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In this north facing view, the Dutchess & Columbia passenger depot
is seen at its original position to the south of the Borden's Creamery. The depot would
later be moved to the diamond after theNew York & New England and
theDutchess County Railroad made Hopewell a true junction. The
depot still stands (though having suffered much damage)and is now owned by the Hopewell
Depot Restoration Group.
The village of Hopewell is seen to the left, along Railroad Avenue, where many of these same buildings still stand.
Note that by 1910, the date of this picture, the passenger depot had been moved to its
present location. The large structure to the left is the Borden’s Creamery. The frame
house to its right was owned by the Borden's Company and served as lodging for the
company inspectors that frequented the creameries along the many rail lines in Dutchess
Part of the helper engine service facility can be seen to the right.
|This view looks up the tracks beyond the Creamery to the junction. To the right, one of several engine houses that were found at various times in Hopewell Junction is seen busily servicing locomotives. Apparently at the time of this photo, there was still a turntable in use. As locomotives got larger, the turntable would be removed, as equipment could be turned on the wye to the north of the junction.|
|Someone wrote the word “Bordens” on the photograph. This view shows the side of the creamery opposite the rail docks. This photograph shows milk cans being delivered to the creamery through the wagon access dock. A later addition would extend the creamery to the left.|
The Borden’s Public Relations Office was gracious enough to send a couple of old pictures
that they had in their files of the creamery at Hopewell Junction. This panoramic view
is actually several photographs spliced together.
This view shows the creamery from the side to which the farmers would deliver their milk. The new addition is to the left. The tracks in the foreground are the tracks that allowed New York & New England trains from Connecticut to use their trackage rights on the (by then) Newburgh, Dutchess & Connecticut railroad to access their ferry dock at Fishkill Landing (present day Beacon).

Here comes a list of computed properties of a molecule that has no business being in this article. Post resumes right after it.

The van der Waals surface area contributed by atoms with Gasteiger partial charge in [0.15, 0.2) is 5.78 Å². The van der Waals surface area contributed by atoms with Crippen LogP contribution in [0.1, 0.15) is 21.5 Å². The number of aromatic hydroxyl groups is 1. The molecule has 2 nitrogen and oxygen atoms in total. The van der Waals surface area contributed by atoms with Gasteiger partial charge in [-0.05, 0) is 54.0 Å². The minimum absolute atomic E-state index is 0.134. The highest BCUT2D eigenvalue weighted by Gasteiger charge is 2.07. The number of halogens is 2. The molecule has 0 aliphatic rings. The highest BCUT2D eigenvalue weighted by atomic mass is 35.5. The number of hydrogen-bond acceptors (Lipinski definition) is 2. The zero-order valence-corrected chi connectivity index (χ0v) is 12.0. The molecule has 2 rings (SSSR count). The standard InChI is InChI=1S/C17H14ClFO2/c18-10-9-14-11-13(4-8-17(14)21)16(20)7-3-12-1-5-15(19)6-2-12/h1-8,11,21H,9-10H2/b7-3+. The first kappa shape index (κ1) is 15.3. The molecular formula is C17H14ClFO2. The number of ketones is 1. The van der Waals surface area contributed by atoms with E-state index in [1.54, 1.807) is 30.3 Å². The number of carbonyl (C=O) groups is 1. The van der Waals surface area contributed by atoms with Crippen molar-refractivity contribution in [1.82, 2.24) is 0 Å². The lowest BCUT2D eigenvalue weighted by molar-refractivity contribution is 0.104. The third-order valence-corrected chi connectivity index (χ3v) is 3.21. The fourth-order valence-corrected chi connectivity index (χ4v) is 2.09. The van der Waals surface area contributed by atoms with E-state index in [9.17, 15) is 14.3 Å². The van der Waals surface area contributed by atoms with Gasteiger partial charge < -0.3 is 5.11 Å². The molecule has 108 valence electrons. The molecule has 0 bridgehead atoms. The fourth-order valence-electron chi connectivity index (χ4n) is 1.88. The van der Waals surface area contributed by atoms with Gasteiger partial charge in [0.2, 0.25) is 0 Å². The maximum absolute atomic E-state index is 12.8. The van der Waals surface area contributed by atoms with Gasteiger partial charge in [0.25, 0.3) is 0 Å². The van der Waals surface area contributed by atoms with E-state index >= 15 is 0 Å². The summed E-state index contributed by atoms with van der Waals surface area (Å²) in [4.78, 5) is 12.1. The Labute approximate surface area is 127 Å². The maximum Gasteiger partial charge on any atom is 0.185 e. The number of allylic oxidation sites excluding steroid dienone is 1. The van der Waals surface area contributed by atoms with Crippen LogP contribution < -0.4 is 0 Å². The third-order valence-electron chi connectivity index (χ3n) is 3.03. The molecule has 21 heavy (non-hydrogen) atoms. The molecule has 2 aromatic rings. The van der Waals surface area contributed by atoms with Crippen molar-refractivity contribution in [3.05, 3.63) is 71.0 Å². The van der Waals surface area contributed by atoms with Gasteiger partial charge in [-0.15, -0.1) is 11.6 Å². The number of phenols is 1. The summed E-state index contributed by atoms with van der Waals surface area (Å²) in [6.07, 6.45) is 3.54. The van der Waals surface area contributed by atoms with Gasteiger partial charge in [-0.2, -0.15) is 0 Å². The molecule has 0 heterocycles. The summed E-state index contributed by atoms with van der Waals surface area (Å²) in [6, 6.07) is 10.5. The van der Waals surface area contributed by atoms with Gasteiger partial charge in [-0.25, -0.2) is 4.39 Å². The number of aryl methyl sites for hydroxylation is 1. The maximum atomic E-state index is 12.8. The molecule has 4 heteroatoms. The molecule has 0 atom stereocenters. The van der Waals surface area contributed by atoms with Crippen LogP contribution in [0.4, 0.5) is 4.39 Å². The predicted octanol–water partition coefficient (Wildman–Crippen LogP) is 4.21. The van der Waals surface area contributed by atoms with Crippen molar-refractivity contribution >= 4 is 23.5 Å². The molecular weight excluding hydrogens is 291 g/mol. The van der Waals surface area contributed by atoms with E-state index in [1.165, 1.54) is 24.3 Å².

|This is also a photograph sent by Borden’s Public Relations Office. This view looks to the north showing the rail docks.Farther up the tracks you can see the passenger depot on the right and the freight station on the left.|
|An interesting comparison can be made between the Borden's Creamery in Hopewell Junction and one that was found in Fort Ann on the D&H. I found this picture on the website owned by the Rensselaer Model Railroad Society . Note the similar construction of the ventilators and cupolas.|
|This gas-powered railbus was used to transport students in the 1920's and 30's via the railroad. They came from rural areas as far away as Millbrook to attend the high school in the "big city" of Beacon before the creation of other Dutchess County school districts. The bus also supplied other people with transportation and had a section for baggage. Here it is seen in the river yard next to the New York Central main in Beacon. The bridge carried auto and wagon traffic across the tracks to the stations and ferry terminal.|
|Locomotive #125 of the New York & New England occupies track next to the Newburgh, Dutchess, and Connecticut headquarters and station in Matteawan (Beacon) in this turn of the century postcard. The station is still in use, though not for railroad purposes. During a recent renovation, many records of the Newburgh, Dutchess, and Connecticut were found and have provided much new information about the railroad.|
|HOPEWELL JUNCTION MODEL RAILROAD CLUB|